• Hope is not a  strategy.  Show  us  a  manager  who  believes  that  because  they  have good performance numbers, investors will find them, and we’ll show you a firm with underwhelming AUM. Stories of the small manager with great numbers who landed a billion dollar account are just that – stories. People win the lottery every day – that doesn’t make it a viable retirement plan.

• Act with a sense of urgency. If Arrow Partners (or another 3PM firm) has been hired, our assumption is that the investment manager is highly motivated to grow assets, and realizes the current sales effort is not effective. We are highly experienced professionals with a long track record of success, meaning that we view our time as extremely valuable. We will never be content to simply sit around and wait for our client to “get back to us.” (It’s one of the most valuable lessons we learned early in our careers.) And because one of the foundations of our business is to efficiently guide prospects through the new business pipeline, we need our clients to be responsive and to hold up their end of the bargain. If we are not on the same page, it reveals a fundamental and possibly fatal weakness in the relationship. Clients must embrace their role as a full partner in the new sales and marketing effort. Just because it has been outsourced does not mean that it can be “out-of-sight, out-of-mind.”

• Lead, follow, or get out of the way. One area where many investment managers push back the hardest is in the creation of sales and marketing materials. Understandably, they are reluctant to cede control over “their” message and story. Unfortunately, allowing too many chefs into the kitchen is a recipe for mediocrity and will lead to disappointing results. Do we require client input? Absolutely. But when the time comes for final decisions about form and function, one vision and one voice must prevail.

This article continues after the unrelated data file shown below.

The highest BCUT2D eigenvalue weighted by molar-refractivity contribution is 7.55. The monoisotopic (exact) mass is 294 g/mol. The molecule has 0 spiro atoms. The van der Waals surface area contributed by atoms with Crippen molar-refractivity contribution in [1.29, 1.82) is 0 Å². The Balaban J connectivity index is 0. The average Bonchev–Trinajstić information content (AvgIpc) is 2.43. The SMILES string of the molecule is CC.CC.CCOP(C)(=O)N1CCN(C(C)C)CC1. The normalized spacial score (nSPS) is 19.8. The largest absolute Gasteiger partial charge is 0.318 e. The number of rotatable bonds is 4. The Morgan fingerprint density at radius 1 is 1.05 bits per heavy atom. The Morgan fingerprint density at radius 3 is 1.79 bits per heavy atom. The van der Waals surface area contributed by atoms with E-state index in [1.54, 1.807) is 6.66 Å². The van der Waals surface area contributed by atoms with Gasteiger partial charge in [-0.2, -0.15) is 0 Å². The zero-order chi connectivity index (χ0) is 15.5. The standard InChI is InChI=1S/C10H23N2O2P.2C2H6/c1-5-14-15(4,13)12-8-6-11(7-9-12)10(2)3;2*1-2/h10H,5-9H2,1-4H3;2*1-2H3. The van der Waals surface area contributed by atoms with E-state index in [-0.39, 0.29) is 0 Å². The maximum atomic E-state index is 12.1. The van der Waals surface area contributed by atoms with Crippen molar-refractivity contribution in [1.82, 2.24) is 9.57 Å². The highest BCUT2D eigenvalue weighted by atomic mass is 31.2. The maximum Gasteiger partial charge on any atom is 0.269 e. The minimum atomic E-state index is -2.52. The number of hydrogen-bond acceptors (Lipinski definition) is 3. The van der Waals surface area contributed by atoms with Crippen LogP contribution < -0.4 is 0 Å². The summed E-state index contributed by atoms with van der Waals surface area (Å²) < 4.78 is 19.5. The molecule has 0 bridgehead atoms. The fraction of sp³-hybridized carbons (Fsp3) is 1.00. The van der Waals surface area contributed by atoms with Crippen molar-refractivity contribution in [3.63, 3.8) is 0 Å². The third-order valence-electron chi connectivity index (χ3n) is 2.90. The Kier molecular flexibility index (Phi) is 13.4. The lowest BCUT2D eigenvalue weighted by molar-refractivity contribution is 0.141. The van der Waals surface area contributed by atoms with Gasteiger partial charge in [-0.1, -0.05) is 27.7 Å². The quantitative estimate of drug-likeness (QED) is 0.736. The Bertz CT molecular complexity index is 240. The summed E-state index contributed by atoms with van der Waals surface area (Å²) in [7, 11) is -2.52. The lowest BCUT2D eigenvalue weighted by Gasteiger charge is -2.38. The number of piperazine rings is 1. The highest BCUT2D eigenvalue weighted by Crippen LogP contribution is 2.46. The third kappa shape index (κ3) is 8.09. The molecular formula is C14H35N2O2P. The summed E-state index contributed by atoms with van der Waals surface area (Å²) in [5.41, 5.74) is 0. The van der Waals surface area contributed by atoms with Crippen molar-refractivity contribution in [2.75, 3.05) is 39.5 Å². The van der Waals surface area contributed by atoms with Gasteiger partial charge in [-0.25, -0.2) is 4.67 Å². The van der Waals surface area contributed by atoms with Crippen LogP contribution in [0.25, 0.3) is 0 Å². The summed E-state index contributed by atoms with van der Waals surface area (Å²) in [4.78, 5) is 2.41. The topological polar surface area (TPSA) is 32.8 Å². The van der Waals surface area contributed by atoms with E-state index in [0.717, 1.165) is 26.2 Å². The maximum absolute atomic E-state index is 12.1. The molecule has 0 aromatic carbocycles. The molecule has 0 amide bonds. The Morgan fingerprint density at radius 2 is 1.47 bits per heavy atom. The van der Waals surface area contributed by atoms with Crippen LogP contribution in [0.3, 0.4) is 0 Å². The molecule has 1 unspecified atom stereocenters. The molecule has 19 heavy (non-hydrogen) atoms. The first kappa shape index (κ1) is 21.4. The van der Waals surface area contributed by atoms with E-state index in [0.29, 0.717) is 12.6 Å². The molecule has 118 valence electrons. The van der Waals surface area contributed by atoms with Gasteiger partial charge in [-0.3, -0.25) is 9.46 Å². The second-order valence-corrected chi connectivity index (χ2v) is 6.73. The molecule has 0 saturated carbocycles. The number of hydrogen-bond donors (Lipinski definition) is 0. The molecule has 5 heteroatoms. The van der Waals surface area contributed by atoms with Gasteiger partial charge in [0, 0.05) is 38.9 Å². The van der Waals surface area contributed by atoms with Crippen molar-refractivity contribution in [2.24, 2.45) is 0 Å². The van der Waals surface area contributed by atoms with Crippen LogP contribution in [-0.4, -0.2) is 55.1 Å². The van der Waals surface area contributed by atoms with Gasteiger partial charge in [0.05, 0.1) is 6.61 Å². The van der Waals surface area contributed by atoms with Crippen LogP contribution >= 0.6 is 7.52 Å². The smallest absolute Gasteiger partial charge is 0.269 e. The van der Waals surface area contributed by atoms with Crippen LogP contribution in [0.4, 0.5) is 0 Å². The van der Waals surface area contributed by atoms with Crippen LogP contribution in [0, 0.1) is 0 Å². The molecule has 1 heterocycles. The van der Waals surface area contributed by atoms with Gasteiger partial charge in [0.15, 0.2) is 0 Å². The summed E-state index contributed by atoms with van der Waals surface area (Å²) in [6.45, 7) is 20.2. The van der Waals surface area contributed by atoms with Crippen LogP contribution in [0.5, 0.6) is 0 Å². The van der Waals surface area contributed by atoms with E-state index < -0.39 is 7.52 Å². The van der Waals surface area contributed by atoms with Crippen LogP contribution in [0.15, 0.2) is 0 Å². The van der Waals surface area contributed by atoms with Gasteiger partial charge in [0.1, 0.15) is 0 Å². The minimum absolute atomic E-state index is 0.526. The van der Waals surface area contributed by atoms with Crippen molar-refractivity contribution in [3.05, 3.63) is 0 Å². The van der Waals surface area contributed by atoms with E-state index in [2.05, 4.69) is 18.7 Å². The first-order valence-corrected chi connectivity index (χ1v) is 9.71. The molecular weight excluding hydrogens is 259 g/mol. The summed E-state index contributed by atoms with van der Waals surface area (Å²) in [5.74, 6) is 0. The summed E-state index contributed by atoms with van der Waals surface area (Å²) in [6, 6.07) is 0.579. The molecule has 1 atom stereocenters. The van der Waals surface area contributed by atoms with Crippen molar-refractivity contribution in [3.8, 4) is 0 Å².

• Where nobody knows your name. Generally (and unfortunately), we have found conferences, symposia, and other industry events to be an inefficient use of our time and money. Typically, the attendees are there to network, so the real decision makers generally avoid these gatherings; and the ones that do attend appear to be unapproachable. If your experience has been better than ours, then consider yourself lucky.

• Don’t hire vendors, hire partners. Don’t ever “settle” when choosing an attorney, accountant, graphic designer or copywriter. The value of good resources pays for itself in years to come, as freelancers and consultants will reward your loyalty to them as well. Arrow Partners considers these partners as highly trusted and valuable contributors to our success.

• The golden rules. Maybe we should have begun with this. Since entering the investment business, we are periodically reminded of the three timeless rules that truly matter in the sales and marketing world. 1) Sooner is better than later, 2) more is better than less, and 3) pick your clients carefully.

And finally…

• To paraphrase Joe Gandolfo. A wise man once observed, “You have two ears and one mouth; therefore you should plan to spend twice as much time listening than you do talking.” That’s wisdom.

Guess it’s time to find that new manager. Back to work…

(c) Arrow Partners